The pressure paid off at 12:15 when Sillinger, who was acquired earlier this season from St. Louis, scored against his former team to give Nashville the 1-0 lead. The play began with Brendan Witt delivering a stout check behind the Predators net to free up the puck for forward Scott Nichol. Nichol rushed the puck up the ice and centered to Sillinger as a three-on-three developed. Sillinger passed to Scott Walker on his left, then Walker returned the puck to Sillinger who was driving the net. The deflection shot went wide to the left of St. Louis' net, but rebounded off the end boards and hit the outside of the goal netting behind the left post. Having lost sight of the puck, Bacashihua was moving and looking in the other direction when Sillinger reached from behind the goal line and swept the puck into the empty side.

That line of Nichol, Walker and Sillinger went on to create a number of other great chances in the third. "Those guys all played a good game tonight, especially Nichol and Walker," Peterson said. "They worked hard and did a real good job. Because of the guys with injuries, we've never really been able to get set lines. We've had to move guys around and use Nichol in all areas--wing and center.... Those guys are causing a lot of trouble with their speed and it's been a real good sign to see Walker come back and get his legs underneath him and get playing like we know he can."

St. Louis was desperate to tie the game late, and pulled Bacashihua for an extra attacker. While on the forecheck, Hall stole the puck from Young in the right circle of the Blues zone and quickly whirled a backhand shot into the empty net at 19:38. The unassisted goal clinched the win for the visitors, giving them a road record of 17-17-7.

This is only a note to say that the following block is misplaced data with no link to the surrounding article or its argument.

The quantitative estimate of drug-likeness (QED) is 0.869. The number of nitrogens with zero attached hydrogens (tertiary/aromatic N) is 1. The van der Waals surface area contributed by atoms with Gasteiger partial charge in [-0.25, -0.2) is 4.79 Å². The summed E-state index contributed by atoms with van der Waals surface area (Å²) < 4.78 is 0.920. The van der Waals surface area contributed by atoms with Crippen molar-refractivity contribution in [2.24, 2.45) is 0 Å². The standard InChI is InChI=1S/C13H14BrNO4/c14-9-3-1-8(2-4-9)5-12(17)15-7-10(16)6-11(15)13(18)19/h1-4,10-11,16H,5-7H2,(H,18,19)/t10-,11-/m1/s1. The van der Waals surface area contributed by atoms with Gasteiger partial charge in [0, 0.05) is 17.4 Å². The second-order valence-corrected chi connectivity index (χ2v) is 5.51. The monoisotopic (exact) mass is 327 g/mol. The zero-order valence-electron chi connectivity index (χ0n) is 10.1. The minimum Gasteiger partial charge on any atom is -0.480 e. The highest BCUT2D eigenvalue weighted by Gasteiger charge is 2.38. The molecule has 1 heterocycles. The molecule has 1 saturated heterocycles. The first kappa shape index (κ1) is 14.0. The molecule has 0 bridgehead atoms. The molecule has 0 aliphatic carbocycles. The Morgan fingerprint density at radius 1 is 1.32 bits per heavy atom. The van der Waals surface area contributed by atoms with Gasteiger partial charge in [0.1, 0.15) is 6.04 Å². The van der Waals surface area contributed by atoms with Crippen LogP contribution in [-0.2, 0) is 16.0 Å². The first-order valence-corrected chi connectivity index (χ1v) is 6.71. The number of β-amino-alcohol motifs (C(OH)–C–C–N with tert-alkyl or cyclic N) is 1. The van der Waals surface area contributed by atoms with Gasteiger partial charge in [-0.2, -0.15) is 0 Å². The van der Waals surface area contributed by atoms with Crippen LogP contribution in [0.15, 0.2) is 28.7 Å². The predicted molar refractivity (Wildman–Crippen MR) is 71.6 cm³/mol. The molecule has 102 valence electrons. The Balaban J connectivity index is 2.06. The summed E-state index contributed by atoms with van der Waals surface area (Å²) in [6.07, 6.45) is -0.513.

"Our goals were fourth place, 100 points and to be .500 on the road--and we found a way to climb back up to [.500] today," Peterson said. "That's a good sign that we can still win on the road. One-hundred points is a great year for a young team like ours."

While two of the three regular season goals have been achieved, work still remains on the last one--a fourth-place finish. "We've still got to win one, maybe two more to clinch fourth place," Peterson said. "That's not going to guarantee anything in the first round, but it's certainly going to help us to start at home and have that extra game at home. So that's what our goal is."

Notes: Nashville is now 16-19 all-time against the Blues with six ties. The Predators have gone 9-1-1-0 against St. Louis in the past 11 meetings, and have outscored their Central Division rival 25-10 in eight games this season... Chris Mason, who has shut out the Blues in St. Louis twice within the past five days, now has an overall record of 9-5-1 this season. He has three career shutouts... Mike Sillinger's last two goals have come against his most recent former team. His goal Tuesday gave him 29 on the season, and he now has eight points (5g-3a) in his last 10 games... Adam Hall's goal was his 14th of the season--two away from his career high set in 2002-03 with Nashville--and the Predators' third empty net goal of the season... Scott Walker's assist on Sillinger's goal was his first point in eight games since returning from a hand injury that kept him out of the lineup for 16 games. Nashville is 19-8-3 with Walker in the lineup... Sillinger and Paul Kariya each posted a game-high six shots... Brendan Witt posted a game-high +2 rating and led all players with four hits... The Predators have killed off 32 consecutive penalties, holding opposing power-play units scoreless for five straight games. "We're using more guys to kill because it takes a good effort," Predators associate coach Brent Peterson said. "We're using lots of forwards and more d-men, and using shorter shifts. The guys are responding, and the goaltender is always your best penalty killer. The goaltending has been good. It's a good effort for the last few games"... Scratches for Nashville Tuesday were Tomas Vokoun, Scottie Upshall, Steve Sullivan, Vern Fiddler, Marek Zidlicky, Jordin Tootoo and Ryan Suter... Attendance at the Savvis Center was 13,791.